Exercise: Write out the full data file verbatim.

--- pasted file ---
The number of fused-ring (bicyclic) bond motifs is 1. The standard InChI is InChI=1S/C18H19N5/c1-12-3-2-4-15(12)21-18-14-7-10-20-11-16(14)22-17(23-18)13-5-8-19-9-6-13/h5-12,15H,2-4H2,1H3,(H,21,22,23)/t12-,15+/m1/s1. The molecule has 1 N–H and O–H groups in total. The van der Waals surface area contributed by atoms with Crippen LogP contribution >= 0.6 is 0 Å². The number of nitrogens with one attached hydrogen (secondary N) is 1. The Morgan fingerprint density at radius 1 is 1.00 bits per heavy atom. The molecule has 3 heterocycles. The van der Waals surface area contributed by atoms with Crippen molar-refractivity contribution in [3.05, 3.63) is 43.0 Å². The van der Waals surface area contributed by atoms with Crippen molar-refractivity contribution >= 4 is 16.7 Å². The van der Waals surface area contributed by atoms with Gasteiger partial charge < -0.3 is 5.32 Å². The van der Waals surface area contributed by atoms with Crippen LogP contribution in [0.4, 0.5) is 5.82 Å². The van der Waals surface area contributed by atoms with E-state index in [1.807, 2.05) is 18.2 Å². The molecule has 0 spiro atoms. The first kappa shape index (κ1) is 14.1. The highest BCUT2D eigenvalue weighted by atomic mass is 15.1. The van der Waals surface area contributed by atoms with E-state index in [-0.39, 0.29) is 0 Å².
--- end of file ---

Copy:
The number of fused-ring (bicyclic) bond motifs is 1. The standard InChI is InChI=1S/C18H19N5/c1-12-3-2-4-15(12)21-18-14-7-10-20-11-16(14)22-17(23-18)13-5-8-19-9-6-13/h5-12,15H,2-4H2,1H3,(H,21,22,23)/t12-,15+/m1/s1. The molecule has 1 N–H and O–H groups in total. The van der Waals surface area contributed by atoms with Crippen LogP contribution >= 0.6 is 0 Å². The number of nitrogens with one attached hydrogen (secondary N) is 1. The Morgan fingerprint density at radius 1 is 1.00 bits per heavy atom. The molecule has 3 heterocycles. The van der Waals surface area contributed by atoms with Crippen molar-refractivity contribution in [3.05, 3.63) is 43.0 Å². The van der Waals surface area contributed by atoms with Crippen molar-refractivity contribution >= 4 is 16.7 Å². The van der Waals surface area contributed by atoms with Gasteiger partial charge < -0.3 is 5.32 Å². The van der Waals surface area contributed by atoms with Crippen LogP contribution in [0.4, 0.5) is 5.82 Å². The van der Waals surface area contributed by atoms with E-state index in [1.807, 2.05) is 18.2 Å². The molecule has 0 spiro atoms. The first kappa shape index (κ1) is 14.1. The highest BCUT2D eigenvalue weighted by atomic mass is 15.1. The van der Waals surface area contributed by atoms with E-state index in [-0.39, 0.29) is 0 Å².